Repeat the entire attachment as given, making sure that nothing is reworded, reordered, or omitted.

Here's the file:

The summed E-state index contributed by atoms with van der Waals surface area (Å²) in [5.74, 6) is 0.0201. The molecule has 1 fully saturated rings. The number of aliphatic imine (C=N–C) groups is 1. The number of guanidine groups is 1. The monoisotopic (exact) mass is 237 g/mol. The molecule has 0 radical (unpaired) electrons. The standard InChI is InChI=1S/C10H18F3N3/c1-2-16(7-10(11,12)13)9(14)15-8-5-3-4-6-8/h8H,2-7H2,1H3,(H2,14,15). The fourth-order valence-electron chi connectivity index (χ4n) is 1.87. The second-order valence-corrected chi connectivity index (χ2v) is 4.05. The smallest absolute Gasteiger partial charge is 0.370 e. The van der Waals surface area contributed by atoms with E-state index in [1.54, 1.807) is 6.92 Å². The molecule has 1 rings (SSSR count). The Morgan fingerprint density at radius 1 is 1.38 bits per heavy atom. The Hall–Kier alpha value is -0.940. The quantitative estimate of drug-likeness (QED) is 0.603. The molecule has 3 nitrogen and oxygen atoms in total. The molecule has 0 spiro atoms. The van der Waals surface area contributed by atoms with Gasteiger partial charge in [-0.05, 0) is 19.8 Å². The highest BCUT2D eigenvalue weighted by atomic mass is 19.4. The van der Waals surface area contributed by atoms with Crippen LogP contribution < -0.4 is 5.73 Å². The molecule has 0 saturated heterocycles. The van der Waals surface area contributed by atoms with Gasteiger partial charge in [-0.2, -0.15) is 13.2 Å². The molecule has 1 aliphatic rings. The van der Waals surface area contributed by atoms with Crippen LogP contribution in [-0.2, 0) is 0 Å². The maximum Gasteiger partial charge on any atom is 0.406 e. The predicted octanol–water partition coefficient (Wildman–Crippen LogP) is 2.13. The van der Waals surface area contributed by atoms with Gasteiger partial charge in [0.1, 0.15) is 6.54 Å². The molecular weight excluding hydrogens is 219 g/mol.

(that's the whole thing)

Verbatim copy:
The summed E-state index contributed by atoms with van der Waals surface area (Å²) in [5.74, 6) is 0.0201. The molecule has 1 fully saturated rings. The number of aliphatic imine (C=N–C) groups is 1. The number of guanidine groups is 1. The monoisotopic (exact) mass is 237 g/mol. The molecule has 0 radical (unpaired) electrons. The standard InChI is InChI=1S/C10H18F3N3/c1-2-16(7-10(11,12)13)9(14)15-8-5-3-4-6-8/h8H,2-7H2,1H3,(H2,14,15). The fourth-order valence-electron chi connectivity index (χ4n) is 1.87. The second-order valence-corrected chi connectivity index (χ2v) is 4.05. The smallest absolute Gasteiger partial charge is 0.370 e. The van der Waals surface area contributed by atoms with E-state index in [1.54, 1.807) is 6.92 Å². The molecule has 1 rings (SSSR count). The Morgan fingerprint density at radius 1 is 1.38 bits per heavy atom. The Hall–Kier alpha value is -0.940. The quantitative estimate of drug-likeness (QED) is 0.603. The molecule has 3 nitrogen and oxygen atoms in total. The molecule has 0 spiro atoms. The van der Waals surface area contributed by atoms with Gasteiger partial charge in [-0.05, 0) is 19.8 Å². The highest BCUT2D eigenvalue weighted by atomic mass is 19.4. The van der Waals surface area contributed by atoms with Crippen LogP contribution < -0.4 is 5.73 Å². The molecule has 0 saturated heterocycles. The van der Waals surface area contributed by atoms with Gasteiger partial charge in [-0.2, -0.15) is 13.2 Å². The molecule has 1 aliphatic rings. The van der Waals surface area contributed by atoms with Crippen LogP contribution in [-0.2, 0) is 0 Å². The maximum Gasteiger partial charge on any atom is 0.406 e. The predicted octanol–water partition coefficient (Wildman–Crippen LogP) is 2.13. The van der Waals surface area contributed by atoms with Gasteiger partial charge in [0.1, 0.15) is 6.54 Å². The molecular weight excluding hydrogens is 219 g/mol.